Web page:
The new factory is the largest single manufacturing space under one roof in Ireland, with 46,500m2 of space (500,000ft2) situated on a 100-acre site with enough land to expand by 40% in the future.

What’s more it was all paid for by the company’s accrued profits, with some support from government agency Enterprise Ireland.

The reason for the expansion was to realise its ambitious growth plans.

“We have employed an additional 230 people since we announced our plans for this factory in 2015 and the combination of this state-of-the-art production plant and the growing skilled workforce will allow us to double production within the next five years,” said Mr McVicar.

Four 90m moving assembly lines produce a finished truck every 15min. There are 60 welding bays, two plasma cutting machines, three paint lines, three automatic shot blasters, 12,000 pallet locations, as well as a 50-seat cinema, training room, 5,000m2 of office space and a dedicated R&D development and testing centre.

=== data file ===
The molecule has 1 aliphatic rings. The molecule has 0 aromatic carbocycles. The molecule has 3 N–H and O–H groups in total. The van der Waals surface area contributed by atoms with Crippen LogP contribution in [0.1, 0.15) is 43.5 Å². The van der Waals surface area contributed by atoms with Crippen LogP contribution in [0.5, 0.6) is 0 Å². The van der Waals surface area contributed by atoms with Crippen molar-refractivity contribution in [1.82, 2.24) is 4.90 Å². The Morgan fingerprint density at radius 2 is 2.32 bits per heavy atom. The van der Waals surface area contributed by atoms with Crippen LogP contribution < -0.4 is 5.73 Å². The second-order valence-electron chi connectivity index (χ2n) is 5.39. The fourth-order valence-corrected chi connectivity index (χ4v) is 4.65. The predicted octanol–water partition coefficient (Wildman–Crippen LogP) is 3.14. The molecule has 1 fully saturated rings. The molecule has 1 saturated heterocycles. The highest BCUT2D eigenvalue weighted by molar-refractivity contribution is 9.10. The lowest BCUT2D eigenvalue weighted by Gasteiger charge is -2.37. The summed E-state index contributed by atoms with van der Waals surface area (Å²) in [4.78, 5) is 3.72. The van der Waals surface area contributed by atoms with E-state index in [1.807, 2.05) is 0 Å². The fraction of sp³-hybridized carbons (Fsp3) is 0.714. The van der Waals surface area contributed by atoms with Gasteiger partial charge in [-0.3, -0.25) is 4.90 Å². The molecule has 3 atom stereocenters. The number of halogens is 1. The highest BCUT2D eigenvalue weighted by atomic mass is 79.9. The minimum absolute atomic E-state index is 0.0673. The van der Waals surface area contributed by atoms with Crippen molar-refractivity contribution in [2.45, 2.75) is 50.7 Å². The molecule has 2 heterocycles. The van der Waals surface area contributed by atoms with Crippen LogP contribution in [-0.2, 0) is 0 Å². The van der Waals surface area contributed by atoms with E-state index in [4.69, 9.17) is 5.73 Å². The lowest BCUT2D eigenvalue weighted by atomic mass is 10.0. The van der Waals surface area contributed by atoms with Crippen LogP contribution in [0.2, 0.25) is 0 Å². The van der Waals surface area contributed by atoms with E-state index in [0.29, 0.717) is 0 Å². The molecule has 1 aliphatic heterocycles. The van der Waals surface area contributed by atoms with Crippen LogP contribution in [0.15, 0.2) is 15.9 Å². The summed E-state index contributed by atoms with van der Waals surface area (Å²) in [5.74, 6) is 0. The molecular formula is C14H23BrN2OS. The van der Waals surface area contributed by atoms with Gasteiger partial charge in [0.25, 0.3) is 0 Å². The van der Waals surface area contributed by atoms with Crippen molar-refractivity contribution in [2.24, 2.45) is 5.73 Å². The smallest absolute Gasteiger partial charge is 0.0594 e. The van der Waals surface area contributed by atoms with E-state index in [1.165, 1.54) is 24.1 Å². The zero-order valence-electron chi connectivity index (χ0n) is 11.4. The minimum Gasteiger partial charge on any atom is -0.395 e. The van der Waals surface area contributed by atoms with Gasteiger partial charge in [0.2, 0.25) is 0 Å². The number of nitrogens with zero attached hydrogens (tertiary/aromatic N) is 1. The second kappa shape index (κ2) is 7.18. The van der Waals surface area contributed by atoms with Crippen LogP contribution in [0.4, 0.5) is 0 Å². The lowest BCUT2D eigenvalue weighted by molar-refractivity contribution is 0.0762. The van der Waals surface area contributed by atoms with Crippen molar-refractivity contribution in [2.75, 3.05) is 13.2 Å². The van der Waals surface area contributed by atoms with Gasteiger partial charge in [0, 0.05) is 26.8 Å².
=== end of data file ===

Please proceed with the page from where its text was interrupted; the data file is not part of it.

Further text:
Sustainability and wellness were key themes in designing the factory, with 23% of roof space covered in skylights, enabling staff to work in natural daylight. Solar panels supply 185kW of energy with a 1MW biomass plant fuelled by recycled wood to heat spraying booths and assembly areas. And 110,000 litres of rainwater are harvested for re-use.

An insight into the detailed planning and high level of in-house fabrication was given during one of the many factory tours led by sales director Anthony Rooney.